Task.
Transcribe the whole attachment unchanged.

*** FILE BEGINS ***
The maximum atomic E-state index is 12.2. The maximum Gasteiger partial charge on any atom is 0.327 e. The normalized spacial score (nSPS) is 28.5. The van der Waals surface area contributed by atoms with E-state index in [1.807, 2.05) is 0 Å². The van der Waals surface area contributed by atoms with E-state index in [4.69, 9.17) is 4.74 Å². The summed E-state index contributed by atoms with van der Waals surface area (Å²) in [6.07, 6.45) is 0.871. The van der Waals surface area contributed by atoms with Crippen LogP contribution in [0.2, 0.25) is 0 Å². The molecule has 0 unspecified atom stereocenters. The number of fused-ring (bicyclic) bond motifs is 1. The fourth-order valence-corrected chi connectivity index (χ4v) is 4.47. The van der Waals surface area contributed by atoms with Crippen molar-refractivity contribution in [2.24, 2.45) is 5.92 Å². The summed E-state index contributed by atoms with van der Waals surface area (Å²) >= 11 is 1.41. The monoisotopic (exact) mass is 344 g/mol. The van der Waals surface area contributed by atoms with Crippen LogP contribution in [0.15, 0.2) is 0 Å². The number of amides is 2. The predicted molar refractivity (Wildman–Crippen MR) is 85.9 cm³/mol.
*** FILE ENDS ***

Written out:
The maximum atomic E-state index is 12.2. The maximum Gasteiger partial charge on any atom is 0.327 e. The normalized spacial score (nSPS) is 28.5. The van der Waals surface area contributed by atoms with E-state index in [1.807, 2.05) is 0 Å². The van der Waals surface area contributed by atoms with E-state index in [4.69, 9.17) is 4.74 Å². The summed E-state index contributed by atoms with van der Waals surface area (Å²) in [6.07, 6.45) is 0.871. The van der Waals surface area contributed by atoms with Crippen LogP contribution in [0.2, 0.25) is 0 Å². The molecule has 0 unspecified atom stereocenters. The number of fused-ring (bicyclic) bond motifs is 1. The fourth-order valence-corrected chi connectivity index (χ4v) is 4.47. The van der Waals surface area contributed by atoms with Crippen molar-refractivity contribution in [2.24, 2.45) is 5.92 Å². The summed E-state index contributed by atoms with van der Waals surface area (Å²) >= 11 is 1.41. The monoisotopic (exact) mass is 344 g/mol. The van der Waals surface area contributed by atoms with Crippen LogP contribution in [0.15, 0.2) is 0 Å². The number of amides is 2. The predicted molar refractivity (Wildman–Crippen MR) is 85.9 cm³/mol.